Massachusetts Supreme Judicial Court Affirms Murder Conviction Resulting from Lawrence Home Invasion

The Massachusetts Supreme Judicial Court today affirmed the murder conviction of a man who participated in a home invasion in Lawrence that ultimately resulted in the shooting death of the drug dealer who lived in the apartment.  The name of the case is Commonwealth v. Joonel Garcia

In August of 2004, the defendant’s landlord and two other men asked the defendant to join them in robbing drugs from the victim, who was a drug dealer.  One night, the defendant and his three acquaintances drove to the victim’s apartment and broke in.  They waited approximately half an hour until the victim and the victim’s girlfriend’s adult daughter arrived home.  As the victim and his girlfriend’s daughter walked into the apartment, one of the assailants tackled the daughter.  One of the other assailants shot the victim once in the forehead, causing him to bleed profusely.  The victim and the girlfriend’s daughter were both tied up as the assailants demanded that the victim produce the drugs (which the victim denied possessing).  When it became apparent that they would not be receiving any drugs, the defendant and the other men left the apartment.  The victim’s girlfriend’s daughter then attempted to call her mother and her former boyfriend for advice before finally calling for help.  By the time the ambulance arrived, the victim had died of cardiac arrest resulting from blood loss.  Meanwhile, the defendant returned to his apartment where he was met by his girlfriend.  The girlfriend observed blood spatters on the defendant’s clothes.  The defendant told the girlfriend they were driving to the airport to get on the next plane to the Dominican Republic.  On the way to the airport, the defendant threw his gun into the woods.  Upon arriving in the Dominican Republic, the defendant told his girlfriend that the victim had been accidentally shot during a struggle for the gun.  The defendant’s girlfriend returned to Lawrence and made statements to the police.  When the defendant later returned to Lawrence, he was charged with murder, home invasion, armed assault with intent to rob, and burglary.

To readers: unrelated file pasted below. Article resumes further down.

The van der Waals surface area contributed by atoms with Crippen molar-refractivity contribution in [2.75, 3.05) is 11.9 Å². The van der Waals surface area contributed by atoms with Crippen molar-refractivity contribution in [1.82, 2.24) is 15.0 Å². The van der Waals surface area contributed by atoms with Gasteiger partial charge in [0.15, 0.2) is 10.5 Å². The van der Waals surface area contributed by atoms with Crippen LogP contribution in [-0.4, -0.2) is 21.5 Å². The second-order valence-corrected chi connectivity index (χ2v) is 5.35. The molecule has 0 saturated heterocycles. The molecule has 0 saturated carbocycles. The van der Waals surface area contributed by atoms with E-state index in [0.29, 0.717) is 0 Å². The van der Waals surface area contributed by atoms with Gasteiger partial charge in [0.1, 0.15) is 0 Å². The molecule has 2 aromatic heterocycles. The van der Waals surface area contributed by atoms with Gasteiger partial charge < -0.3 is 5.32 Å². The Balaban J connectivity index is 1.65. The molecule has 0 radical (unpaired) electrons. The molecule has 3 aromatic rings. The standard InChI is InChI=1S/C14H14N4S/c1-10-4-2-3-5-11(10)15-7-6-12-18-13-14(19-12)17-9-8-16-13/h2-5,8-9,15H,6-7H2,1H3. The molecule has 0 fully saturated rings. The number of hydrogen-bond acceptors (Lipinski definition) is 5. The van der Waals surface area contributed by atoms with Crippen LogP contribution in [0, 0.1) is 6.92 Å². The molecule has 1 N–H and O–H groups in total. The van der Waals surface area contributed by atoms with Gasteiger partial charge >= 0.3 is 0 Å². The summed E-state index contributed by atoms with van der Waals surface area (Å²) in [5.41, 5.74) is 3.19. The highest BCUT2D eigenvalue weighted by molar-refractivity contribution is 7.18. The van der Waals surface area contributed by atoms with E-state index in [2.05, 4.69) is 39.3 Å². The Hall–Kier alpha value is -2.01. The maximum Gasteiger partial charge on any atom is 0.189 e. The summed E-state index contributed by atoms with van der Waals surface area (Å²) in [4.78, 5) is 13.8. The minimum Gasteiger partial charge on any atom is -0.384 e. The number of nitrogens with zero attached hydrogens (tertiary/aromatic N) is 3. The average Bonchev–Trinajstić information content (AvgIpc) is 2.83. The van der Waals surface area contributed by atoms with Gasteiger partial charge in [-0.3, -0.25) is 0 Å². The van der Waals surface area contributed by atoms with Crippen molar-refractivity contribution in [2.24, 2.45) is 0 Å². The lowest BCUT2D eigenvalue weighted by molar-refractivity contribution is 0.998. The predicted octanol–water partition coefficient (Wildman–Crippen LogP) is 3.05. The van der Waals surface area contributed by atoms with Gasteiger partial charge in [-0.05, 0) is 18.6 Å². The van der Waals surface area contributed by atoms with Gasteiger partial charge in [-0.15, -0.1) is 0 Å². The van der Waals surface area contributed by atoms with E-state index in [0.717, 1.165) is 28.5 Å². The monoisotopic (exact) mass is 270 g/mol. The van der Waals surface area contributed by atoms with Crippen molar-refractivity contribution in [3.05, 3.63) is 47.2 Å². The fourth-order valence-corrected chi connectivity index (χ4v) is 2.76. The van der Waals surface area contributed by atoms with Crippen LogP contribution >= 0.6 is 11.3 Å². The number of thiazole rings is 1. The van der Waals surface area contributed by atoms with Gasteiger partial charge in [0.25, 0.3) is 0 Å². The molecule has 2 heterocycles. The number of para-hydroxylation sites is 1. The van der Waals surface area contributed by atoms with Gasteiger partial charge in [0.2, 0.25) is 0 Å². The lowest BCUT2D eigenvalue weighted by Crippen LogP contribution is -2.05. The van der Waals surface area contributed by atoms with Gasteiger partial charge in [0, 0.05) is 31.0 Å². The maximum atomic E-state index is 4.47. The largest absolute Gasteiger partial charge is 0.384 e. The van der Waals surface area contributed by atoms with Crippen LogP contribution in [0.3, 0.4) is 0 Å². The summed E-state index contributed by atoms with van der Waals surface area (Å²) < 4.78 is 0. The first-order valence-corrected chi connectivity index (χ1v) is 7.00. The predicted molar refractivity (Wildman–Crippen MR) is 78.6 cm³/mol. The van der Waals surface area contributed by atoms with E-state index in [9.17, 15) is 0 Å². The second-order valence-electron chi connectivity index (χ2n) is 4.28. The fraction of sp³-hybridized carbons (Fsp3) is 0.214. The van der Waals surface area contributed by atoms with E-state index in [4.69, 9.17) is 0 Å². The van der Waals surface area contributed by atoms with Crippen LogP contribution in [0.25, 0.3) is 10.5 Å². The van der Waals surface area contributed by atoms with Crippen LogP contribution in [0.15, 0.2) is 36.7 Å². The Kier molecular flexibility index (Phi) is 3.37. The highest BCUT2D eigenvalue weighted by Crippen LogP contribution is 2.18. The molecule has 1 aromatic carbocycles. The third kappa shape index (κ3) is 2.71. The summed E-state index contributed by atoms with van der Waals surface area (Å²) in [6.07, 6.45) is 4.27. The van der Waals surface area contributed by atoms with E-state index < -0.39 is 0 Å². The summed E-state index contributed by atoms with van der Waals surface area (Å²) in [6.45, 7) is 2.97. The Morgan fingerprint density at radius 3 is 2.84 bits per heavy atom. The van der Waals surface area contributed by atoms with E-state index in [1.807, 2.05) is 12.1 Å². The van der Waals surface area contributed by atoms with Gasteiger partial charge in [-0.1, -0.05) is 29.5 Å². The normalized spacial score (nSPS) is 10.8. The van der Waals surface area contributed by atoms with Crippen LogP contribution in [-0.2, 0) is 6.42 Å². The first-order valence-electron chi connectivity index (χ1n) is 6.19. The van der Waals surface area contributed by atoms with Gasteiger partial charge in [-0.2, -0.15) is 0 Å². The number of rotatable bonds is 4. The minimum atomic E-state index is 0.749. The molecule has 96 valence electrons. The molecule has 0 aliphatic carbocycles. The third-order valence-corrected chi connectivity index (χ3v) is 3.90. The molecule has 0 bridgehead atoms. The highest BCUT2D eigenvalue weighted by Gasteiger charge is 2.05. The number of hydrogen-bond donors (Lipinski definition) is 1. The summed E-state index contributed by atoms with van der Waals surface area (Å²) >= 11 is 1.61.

The defendant was indicted for murder under the “felony murder” rule, which states that if the defendant is participating in a felony that results in somebody’s death, the defendant can be charged with murder as long as he intended to commit the underlying felony.  Here, the Supreme Judicial Court noted that the defendant intended to rob the victim and he knew at least one of his codefendants was armed.  The defendant entered the victim’s apartment and hid for 30 minutes until the victim arrived home.  On this evidence, the jury rightly concluded that the defendant had the requisite intent to commit home invasion, armed assault with intent to rob, and armed burglary.  Because the victim died as a result of the underlying felonies for which the defendant was convicted, the defendant was properly convicted of murder pursuant to the felony murder rule.

The defendant also argued that he should not be responsible for the victim’s death, because it was the victim’s girlfriend’s daughter who had caused the death by not immediately calling for help.  In Massachusetts, if a third party’s intervening act is the cause of the victim’s death, the defendant cannot be convicted of murder.  However, the intervening act must have been unforeseeable.  In this case, the Court ruled it was foreseeable that there would be a delay in the ambulance arriving to render assistance to the victim.  Accordingly, any delay in calling for help did not constitute an intervening cause that became the proximate cause of the victim’s death.

This case illustrates the danger in participating in a violent criminal enterprise.  It appears that the defendant was a small player in a crime that unexpectedly resulted in another person’s death.  This is a textbook example of how someone executing a minor role in a felony can very easily find himself liable for murder.